White v. CITY OF SYLVESTER GEORGIA
ORDER granting in part and denying in part 13 Motion to Dismiss. Ordered by US DISTRICT JUDGE LESLIE J ABRAMS on 3/31/2016. (bcl)
IN THE UNITED STATES DISTRICT COURT
FOR THE MIDDLE DISTRICT OF GEORGIA
CITY OF SYLVESTER, GEORGIA,
CASE NO.: 1:14-CV-00076 (LJA)
Before the Court is Defendant City of Sylvester, Georgia’s Motion to Dismiss Plaintiff
Hazel White’s Amended Complaint. (Docs. 13 and 12). For the reasons set forth below,
Defendant’s Motion, (Doc. 13), is granted in part and denied in part.
I. PROCEDURAL BACKGROUND
On or about November 20, 2012, Plaintiff Hazel White, a female police officer, filed a
Charge of Discrimination (“Charge One”) with the Equal Employment Opportunity
Commission (“EEOC”) against her employer, the City of Sylvester, Georgia (“the City of
Sylvester”) alleging discrimination based on race, sex, disability and retaliation. 1 (Doc. 13-1).
On September 25, 2013, the EEOC issued a right-to-sue letter to Plaintiff related to Charge
One and informed Plaintiff that her lawsuit had to be filed within ninety days from the receipt
of that letter. (Doc. 5-2).
On or about August 9, 2013, prior to her receipt of the right-to-sue letter from the
EEOC on Charge One, Plaintiff filed a second Charge of Discrimination with the EEOC
(“Charge Two”). (Doc. 13-2). In Charge Two, Plaintiff alleged that:
In retaliation for [filing Charge One,] and in continuing disparate treatment due
to her race, gender and disability, Defendant has continued to treated [sic]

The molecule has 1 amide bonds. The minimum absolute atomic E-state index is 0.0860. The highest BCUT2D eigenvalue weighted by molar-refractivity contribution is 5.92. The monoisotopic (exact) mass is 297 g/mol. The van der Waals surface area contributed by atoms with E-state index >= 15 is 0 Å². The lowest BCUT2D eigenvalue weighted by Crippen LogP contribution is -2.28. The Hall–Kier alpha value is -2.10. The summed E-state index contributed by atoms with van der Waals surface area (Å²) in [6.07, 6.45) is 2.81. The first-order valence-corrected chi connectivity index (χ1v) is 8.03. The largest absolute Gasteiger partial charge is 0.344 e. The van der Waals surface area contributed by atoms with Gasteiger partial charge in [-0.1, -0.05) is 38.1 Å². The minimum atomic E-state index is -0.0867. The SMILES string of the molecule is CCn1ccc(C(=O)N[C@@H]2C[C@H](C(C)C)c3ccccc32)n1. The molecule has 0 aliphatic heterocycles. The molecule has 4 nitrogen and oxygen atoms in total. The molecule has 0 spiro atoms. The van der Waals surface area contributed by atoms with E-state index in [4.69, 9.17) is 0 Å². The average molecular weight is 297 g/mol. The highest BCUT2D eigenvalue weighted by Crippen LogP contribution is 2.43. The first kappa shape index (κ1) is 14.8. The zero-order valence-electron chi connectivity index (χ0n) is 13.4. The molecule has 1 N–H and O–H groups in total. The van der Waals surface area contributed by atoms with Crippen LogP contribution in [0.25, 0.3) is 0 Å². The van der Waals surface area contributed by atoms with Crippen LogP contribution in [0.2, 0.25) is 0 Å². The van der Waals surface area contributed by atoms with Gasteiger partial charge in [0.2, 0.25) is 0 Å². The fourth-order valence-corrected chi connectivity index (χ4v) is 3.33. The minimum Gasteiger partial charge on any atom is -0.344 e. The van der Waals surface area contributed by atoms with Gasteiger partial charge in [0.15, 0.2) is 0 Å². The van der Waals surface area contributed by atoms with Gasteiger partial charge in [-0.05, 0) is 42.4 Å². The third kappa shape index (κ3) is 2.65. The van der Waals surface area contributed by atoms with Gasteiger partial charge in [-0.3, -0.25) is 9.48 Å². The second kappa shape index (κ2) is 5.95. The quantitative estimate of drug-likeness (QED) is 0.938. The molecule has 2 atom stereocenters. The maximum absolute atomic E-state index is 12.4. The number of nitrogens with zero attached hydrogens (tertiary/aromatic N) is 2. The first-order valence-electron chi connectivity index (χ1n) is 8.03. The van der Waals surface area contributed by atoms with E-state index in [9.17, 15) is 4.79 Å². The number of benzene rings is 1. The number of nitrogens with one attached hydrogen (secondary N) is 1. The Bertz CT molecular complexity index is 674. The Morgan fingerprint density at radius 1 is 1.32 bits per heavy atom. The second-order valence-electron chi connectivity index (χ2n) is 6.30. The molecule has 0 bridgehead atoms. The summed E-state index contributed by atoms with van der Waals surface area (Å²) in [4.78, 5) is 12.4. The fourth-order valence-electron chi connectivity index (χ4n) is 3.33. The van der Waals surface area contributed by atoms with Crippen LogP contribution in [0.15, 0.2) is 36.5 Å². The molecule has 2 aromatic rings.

Plaintiff unfavorably and subjected [sic] her to a hostile work environment[,]
specifically[,] but not limited to[,] unwarranted written and verbal reprimands
While Plaintiff alleged discrimination based on race, she alleges no facts and puts forth no arguments to support a claim of
and disciplinary actions; sexual comments by staff; contrived allegations of
citizen complaints; accusations of tardiness; [and] GPS tracking of Plaintiff by
Defendant. On May 21, 2013, Plaintiff filed an internal complaint against
Defendant for hostile work environment, retaliation and sexual harassment by
Lt. Ronnie Graddy and failure of Chief Robert Jennings to provide corrective
action. As of July 10, 2013, Plaintiff was released back to full duty by her doctor
and Plaintiff continues her job duties as of the date of this new charge.
(Doc. 13-2). On July 16, 2014, the EEOC issued a right-to-sue letter to Plaintiff related to
Charge Two and informed Plaintiff that her lawsuit had to be filed within ninety days from the
receipt of that letter. (Doc. 7-1).
On May 13, 2014, Plaintiff filed the original complaint in the instant lawsuit based on
Charges One and Two, claiming disability discrimination under the Americans with
Disabilities Act, 42 U.S.C. § 12101, et seq. (“ADA”); gender discrimination and retaliation
under Title VII of the Civil Rights Act of 1964, 42 U.S.C. § 2000e, et seq. (“Title VII”); and
violations of the Family and Medical Leave Act, 29 U.S.C. § 2601, et seq. (“FMLA”). (Doc. 1).